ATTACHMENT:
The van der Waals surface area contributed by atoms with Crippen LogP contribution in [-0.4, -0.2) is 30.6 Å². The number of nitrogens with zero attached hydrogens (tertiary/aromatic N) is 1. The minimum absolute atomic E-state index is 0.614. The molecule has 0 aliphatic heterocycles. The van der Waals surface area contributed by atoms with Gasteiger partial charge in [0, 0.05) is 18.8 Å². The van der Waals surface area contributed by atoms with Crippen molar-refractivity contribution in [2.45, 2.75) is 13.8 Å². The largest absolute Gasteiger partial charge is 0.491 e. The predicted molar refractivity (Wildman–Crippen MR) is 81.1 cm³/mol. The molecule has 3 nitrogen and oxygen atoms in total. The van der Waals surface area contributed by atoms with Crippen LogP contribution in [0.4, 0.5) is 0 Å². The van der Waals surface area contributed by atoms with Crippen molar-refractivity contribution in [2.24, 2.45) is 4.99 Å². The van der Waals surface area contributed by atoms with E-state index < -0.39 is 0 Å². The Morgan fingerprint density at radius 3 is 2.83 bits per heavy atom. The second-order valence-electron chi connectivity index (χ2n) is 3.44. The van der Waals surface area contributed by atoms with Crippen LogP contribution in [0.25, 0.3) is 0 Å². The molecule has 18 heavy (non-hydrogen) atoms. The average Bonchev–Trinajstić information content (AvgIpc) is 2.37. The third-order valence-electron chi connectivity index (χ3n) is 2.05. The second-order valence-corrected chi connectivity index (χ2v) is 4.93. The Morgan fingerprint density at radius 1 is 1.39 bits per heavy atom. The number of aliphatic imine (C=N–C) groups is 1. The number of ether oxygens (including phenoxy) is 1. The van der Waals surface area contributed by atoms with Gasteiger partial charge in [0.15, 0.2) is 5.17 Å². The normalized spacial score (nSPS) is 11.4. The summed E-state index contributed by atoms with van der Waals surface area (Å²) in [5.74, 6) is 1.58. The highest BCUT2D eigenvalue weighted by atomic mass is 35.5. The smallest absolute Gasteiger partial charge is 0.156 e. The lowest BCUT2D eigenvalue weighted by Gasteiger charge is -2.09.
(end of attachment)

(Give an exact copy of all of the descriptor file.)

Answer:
The van der Waals surface area contributed by atoms with Crippen LogP contribution in [-0.4, -0.2) is 30.6 Å². The number of nitrogens with zero attached hydrogens (tertiary/aromatic N) is 1. The minimum absolute atomic E-state index is 0.614. The molecule has 0 aliphatic heterocycles. The van der Waals surface area contributed by atoms with Gasteiger partial charge in [0, 0.05) is 18.8 Å². The van der Waals surface area contributed by atoms with Crippen molar-refractivity contribution in [2.45, 2.75) is 13.8 Å². The largest absolute Gasteiger partial charge is 0.491 e. The predicted molar refractivity (Wildman–Crippen MR) is 81.1 cm³/mol. The molecule has 3 nitrogen and oxygen atoms in total. The van der Waals surface area contributed by atoms with Crippen LogP contribution in [0.4, 0.5) is 0 Å². The van der Waals surface area contributed by atoms with Crippen molar-refractivity contribution in [2.24, 2.45) is 4.99 Å². The van der Waals surface area contributed by atoms with E-state index < -0.39 is 0 Å². The Morgan fingerprint density at radius 3 is 2.83 bits per heavy atom. The second-order valence-electron chi connectivity index (χ2n) is 3.44. The van der Waals surface area contributed by atoms with Crippen LogP contribution in [0.25, 0.3) is 0 Å². The molecule has 18 heavy (non-hydrogen) atoms. The average Bonchev–Trinajstić information content (AvgIpc) is 2.37. The third-order valence-electron chi connectivity index (χ3n) is 2.05. The second-order valence-corrected chi connectivity index (χ2v) is 4.93. The Morgan fingerprint density at radius 1 is 1.39 bits per heavy atom. The number of aliphatic imine (C=N–C) groups is 1. The number of ether oxygens (including phenoxy) is 1. The van der Waals surface area contributed by atoms with Gasteiger partial charge in [0.15, 0.2) is 5.17 Å². The normalized spacial score (nSPS) is 11.4. The summed E-state index contributed by atoms with van der Waals surface area (Å²) in [5.74, 6) is 1.58. The highest BCUT2D eigenvalue weighted by atomic mass is 35.5. The smallest absolute Gasteiger partial charge is 0.156 e. The lowest BCUT2D eigenvalue weighted by Gasteiger charge is -2.09.